If the UL captain had climbed to the requested height, the aircraft would have faced a mid-on collision with the British Airways aircraft which was flying at a faster speed than the UL flight. Upon landing at the BIA the passengers safely disembarked from the flight along with the crew but a report on the incident was filed”.

Air Traffic Control

It is  curious that the Ankara air traffic control center was unable to see the British Airways aircraft on their radar (particularly after the UL captain had advised the former) and consequently took the risk of directing the UL aircraft to climb up to the altitude occupied by the British airways aircraft.  The Aircraft Incident Report filed on arrival in Colombo by the UL crew indicates that the crew did not execute the climb as advised by air traffic control as the TCAS on the aircraft had indicated the presence of the British Airways aircraft at 35,000 feet travelling at a speed greater than the UL aircraft.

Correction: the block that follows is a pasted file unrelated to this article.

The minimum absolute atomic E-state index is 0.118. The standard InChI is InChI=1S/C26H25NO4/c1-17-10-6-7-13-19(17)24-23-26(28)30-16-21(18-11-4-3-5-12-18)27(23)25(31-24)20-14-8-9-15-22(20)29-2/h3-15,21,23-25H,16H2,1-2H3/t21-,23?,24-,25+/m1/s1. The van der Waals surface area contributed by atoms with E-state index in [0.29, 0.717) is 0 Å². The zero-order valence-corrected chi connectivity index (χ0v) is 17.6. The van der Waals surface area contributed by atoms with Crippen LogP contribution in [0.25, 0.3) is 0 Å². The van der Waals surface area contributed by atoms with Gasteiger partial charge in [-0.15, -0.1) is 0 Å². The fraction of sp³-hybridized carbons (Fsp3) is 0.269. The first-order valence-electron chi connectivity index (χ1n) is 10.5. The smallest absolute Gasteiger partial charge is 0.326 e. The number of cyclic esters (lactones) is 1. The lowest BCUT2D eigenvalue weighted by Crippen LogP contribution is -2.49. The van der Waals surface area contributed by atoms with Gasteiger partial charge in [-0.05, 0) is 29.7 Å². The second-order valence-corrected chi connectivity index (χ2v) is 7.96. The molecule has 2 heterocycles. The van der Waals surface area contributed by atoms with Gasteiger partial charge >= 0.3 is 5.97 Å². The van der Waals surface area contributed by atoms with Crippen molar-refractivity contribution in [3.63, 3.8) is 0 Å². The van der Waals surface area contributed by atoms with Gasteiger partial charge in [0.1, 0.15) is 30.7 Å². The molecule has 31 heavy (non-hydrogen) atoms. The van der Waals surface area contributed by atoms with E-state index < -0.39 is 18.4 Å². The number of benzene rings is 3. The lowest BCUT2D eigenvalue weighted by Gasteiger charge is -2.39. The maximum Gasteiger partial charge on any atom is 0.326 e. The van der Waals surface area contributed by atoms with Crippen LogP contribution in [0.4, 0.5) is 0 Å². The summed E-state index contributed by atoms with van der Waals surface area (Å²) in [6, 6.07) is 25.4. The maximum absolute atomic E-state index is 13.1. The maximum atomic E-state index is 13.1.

Article 28 of the Convention on International Civil Aviation (Chicago Convention) – the constitutional treaty of international civil aviation – places a legal obligation on the State over which an aircraft operates to inter alia to undertake, so far as it may find practicable, to: provide, in its territory, airports, radio services, meteorological services and other air navigation facilities to facilitate international air navigation, in accordance with the standards and practices recommended or established from time to time, pursuant to the Convention; and adopt and put into operation the appropriate standard systems of communications procedure, codes, markings, signals, lighting and other operational practices and rules which may be recommended or established from time to time. Although it must be noted that this is not an absolute obligation as the State is called upon to provide such services only in so far as it finds practicable to do so, this qualifier does not apply to basic element of air navigation services such as the one provided by Turkish air traffic control in this instance.